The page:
Using the Deutsche Post is a little bit like programming: even if everything is super obvious and very clearly laid out, if you don’t follow the protocol e x a c t l y right down to every line break and every little bracket, you’re going to have a fatal error on your hands.

For instance, German apartments do not have numbers. The only reason that your mail gets to you instead of any of the other, say, hundred people in your building is that there is a bell for every person at that entrance (each entrance does have a unique street number), each one labeled with the resident’s surname. Once the postman gets into the building there are mailboxes–again, labeled with names, not numbers.

So as long as you have your name on your mailbox and the street number of your address is correct, you should be golden, right?

Wrong. Even though the name on the bell is not necessary for mailbox-identifying purposes, if your name isn’t on the bell, you aren’t getting your mail. Even though the postmaster knows that you live in this building, is going in anyway, and will see your name on one of the mailboxes, he will not put anything in your box if your name wasn’t on the bell. In this way, a postman is as helpless as a poorly-programmed robot, only less hilarious.


But let’s say that you learned all these hard lessons last year, so you made sure that your labels at the new apartment were in order even before you bought your first groceries. There’s still a catch.

For security reasons (it’s always for security reasons), Deutsche Post will only deliver packages into the hands of an actual human. If you’re a good little German, you designate a Desired Neighbor, and when you’re not at home, your mail will be left with them for you to collect at your (in)convenience. If you, like me, are equally ambivalent towards all your neighbors, they’ll leave your package with whoever happens to be nearby.

And that’s how the hardware for my Internet connection wound up in the room of a person by the name of Min Song, of whose existence there is no evidence other than a name on a bell and a mailbox.

Helpfully, the postman left a note instructing me to pick up my package from Min Song in room number xxx-xx-xx-xx. This may be a good time to point out that we don’t have room numbers. Or rather, we do, but the rooms aren’t labeled in any place that’s visible to residents. And the number that I was given is so long and inscrutable that I thought it was a phone number until I called it and was told (by an only-slightly-more-functional-than-a-postman robot) that the number didn’t exist.

So I started asking around. No one knows who Min Song is. Well, one person confirmed that she exists, since that person accepted a package of Min Song’s the other day, but no one knows what she looks like, where she lives, or how to contact her. I’ve asked everyone I know, and I made 4 new acquaintances by popping into the kitchen and saying “Hello! Do you know Min Song?” They never do.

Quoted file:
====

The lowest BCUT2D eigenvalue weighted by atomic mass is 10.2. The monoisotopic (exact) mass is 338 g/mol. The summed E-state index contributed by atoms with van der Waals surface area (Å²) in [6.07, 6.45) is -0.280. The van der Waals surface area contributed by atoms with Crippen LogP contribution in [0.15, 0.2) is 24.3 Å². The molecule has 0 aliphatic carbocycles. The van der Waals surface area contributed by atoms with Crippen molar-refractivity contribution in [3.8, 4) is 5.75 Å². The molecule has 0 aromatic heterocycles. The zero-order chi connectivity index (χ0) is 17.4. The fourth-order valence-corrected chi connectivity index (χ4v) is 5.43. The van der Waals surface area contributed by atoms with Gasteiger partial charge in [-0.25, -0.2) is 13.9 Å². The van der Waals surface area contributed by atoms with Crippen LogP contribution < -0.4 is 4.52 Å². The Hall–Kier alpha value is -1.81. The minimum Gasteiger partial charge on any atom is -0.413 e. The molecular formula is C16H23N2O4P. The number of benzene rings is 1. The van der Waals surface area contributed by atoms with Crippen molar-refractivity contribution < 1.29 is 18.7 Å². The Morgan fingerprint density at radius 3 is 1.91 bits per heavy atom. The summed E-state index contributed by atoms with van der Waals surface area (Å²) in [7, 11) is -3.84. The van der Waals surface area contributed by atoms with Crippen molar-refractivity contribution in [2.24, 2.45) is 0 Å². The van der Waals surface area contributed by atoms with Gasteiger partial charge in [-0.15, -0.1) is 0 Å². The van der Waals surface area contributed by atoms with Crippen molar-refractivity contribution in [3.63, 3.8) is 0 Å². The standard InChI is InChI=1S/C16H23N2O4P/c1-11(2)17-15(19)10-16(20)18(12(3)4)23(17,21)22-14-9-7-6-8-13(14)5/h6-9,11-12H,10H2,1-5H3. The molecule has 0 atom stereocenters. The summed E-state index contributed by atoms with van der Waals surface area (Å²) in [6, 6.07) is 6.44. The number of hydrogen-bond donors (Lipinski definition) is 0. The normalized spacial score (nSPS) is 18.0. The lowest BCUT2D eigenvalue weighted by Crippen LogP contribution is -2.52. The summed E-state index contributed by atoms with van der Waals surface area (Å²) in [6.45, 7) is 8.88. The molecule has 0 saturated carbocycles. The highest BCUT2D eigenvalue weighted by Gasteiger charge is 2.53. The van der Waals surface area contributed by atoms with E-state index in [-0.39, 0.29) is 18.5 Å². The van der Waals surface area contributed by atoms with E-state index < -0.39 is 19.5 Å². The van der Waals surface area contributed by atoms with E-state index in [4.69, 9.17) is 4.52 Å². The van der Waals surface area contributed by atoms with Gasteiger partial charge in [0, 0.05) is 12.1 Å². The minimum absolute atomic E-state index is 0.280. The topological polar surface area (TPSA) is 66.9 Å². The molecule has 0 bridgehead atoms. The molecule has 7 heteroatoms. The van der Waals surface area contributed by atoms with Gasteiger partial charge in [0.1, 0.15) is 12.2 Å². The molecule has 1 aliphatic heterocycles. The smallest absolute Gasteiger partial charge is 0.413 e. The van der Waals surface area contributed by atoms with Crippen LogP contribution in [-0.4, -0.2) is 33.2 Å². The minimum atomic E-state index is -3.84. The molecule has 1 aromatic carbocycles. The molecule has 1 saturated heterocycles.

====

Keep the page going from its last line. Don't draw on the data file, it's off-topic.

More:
Now, this is a bit of a problem. You see, my Internet appointment is Friday. And the set-up  is free–UNLESS it’s unsuccessful. Then I have to pay 30 euros and reschedule the appointment. The appointment that it took me 6 weeks to get in the first place.

Screen Shot 2016-05-03 at 19.02.40

2. to give money to in return for goods or services not rendered (Ger.): pay the Internet man.

After discovering that this wasn’t going to be as simple as sending a text, I left a note in Min Song’s mailbox. Two days later, it was still there (all these security measures are pretty pointless in light of the two-inch slot in each mail slot, through which I was able to not only see, but read the cover of the magazine Min Song had received, and through which I had no problem retrieving the note I had left her in order to make revisions).

So now I’m getting kind of desperate. While standing helplessly in front of the mailboxes, I notice that the last part of my room number is 02.10, and I’m on the second floor (although it’s a split-level building, so it’s hard to be sure whether it’s the second or fourth). I assume that must mean I’m room 10. So if Min Song is room 01.10, surely that means she’s directly below me, right?

Nope, that’s an American guy who moved in yesterday and could not quite handle the conversation I tried to have with him (I am assuming he was American because of his jeans and the deer-in-the-headlights look he wore when I addressed him in German).

I’ve now taped a note that says MIN SONG and has a nice note inside and a map directing her to my room to the front door of the building, the bulletin board outside the kitchen, and in the mail area. No word yet.

If the super weren’t on vacation, I could ask him. But he is, and his replacement is only here on Monday and Wednesday. We’ll see tomorrow whether he’s any help.


The moral of the story, my friends, is that you should all thank your local postal workers this week! And while you’re doing that, drop a letter for me into their bag. At this point, that’ll probably reach me before an e-mail would.


Min Song’s senior photo. She was a late bloomer.